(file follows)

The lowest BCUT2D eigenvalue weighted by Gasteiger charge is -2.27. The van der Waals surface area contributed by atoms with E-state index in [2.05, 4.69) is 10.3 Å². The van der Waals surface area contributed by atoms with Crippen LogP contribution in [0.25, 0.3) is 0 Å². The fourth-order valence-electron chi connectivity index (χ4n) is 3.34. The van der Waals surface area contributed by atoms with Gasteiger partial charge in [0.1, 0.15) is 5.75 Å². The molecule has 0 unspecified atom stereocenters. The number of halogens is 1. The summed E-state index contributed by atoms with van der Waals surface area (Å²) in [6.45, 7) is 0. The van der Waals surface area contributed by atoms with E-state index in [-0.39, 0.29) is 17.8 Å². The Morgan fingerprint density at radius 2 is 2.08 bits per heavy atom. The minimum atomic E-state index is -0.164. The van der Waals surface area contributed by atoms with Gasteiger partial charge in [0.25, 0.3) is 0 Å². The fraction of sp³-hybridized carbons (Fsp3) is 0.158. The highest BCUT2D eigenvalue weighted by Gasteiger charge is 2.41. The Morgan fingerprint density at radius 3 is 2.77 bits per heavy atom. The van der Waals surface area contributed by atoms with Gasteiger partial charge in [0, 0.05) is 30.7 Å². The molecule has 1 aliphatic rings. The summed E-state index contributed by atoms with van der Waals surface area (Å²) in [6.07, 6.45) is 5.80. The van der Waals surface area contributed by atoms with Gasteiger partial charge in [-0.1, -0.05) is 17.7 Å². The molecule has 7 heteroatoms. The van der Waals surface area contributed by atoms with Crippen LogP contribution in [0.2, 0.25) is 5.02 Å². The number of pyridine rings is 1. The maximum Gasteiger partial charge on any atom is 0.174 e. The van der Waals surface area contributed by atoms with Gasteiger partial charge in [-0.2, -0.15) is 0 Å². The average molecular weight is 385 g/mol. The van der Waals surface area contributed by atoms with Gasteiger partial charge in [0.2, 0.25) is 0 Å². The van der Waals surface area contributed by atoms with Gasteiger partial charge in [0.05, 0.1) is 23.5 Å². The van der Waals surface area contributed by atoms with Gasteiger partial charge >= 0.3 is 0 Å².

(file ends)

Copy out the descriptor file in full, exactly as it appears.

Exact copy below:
The lowest BCUT2D eigenvalue weighted by Gasteiger charge is -2.27. The van der Waals surface area contributed by atoms with E-state index in [2.05, 4.69) is 10.3 Å². The van der Waals surface area contributed by atoms with Crippen LogP contribution in [0.25, 0.3) is 0 Å². The fourth-order valence-electron chi connectivity index (χ4n) is 3.34. The van der Waals surface area contributed by atoms with Gasteiger partial charge in [0.1, 0.15) is 5.75 Å². The molecule has 0 unspecified atom stereocenters. The number of halogens is 1. The summed E-state index contributed by atoms with van der Waals surface area (Å²) in [6.45, 7) is 0. The van der Waals surface area contributed by atoms with E-state index in [-0.39, 0.29) is 17.8 Å². The Morgan fingerprint density at radius 2 is 2.08 bits per heavy atom. The minimum atomic E-state index is -0.164. The van der Waals surface area contributed by atoms with Gasteiger partial charge in [0.25, 0.3) is 0 Å². The fraction of sp³-hybridized carbons (Fsp3) is 0.158. The highest BCUT2D eigenvalue weighted by Gasteiger charge is 2.41. The Morgan fingerprint density at radius 3 is 2.77 bits per heavy atom. The van der Waals surface area contributed by atoms with Gasteiger partial charge in [0, 0.05) is 30.7 Å². The molecule has 1 aliphatic rings. The summed E-state index contributed by atoms with van der Waals surface area (Å²) in [6.07, 6.45) is 5.80. The van der Waals surface area contributed by atoms with Gasteiger partial charge in [-0.1, -0.05) is 17.7 Å². The molecule has 7 heteroatoms. The van der Waals surface area contributed by atoms with Crippen LogP contribution in [0.2, 0.25) is 5.02 Å². The number of pyridine rings is 1. The maximum Gasteiger partial charge on any atom is 0.174 e. The van der Waals surface area contributed by atoms with Gasteiger partial charge in [-0.2, -0.15) is 0 Å². The average molecular weight is 385 g/mol. The van der Waals surface area contributed by atoms with Gasteiger partial charge in [0.2, 0.25) is 0 Å². The van der Waals surface area contributed by atoms with Gasteiger partial charge in [0.05, 0.1) is 23.5 Å². The van der Waals surface area contributed by atoms with Gasteiger partial charge >= 0.3 is 0 Å².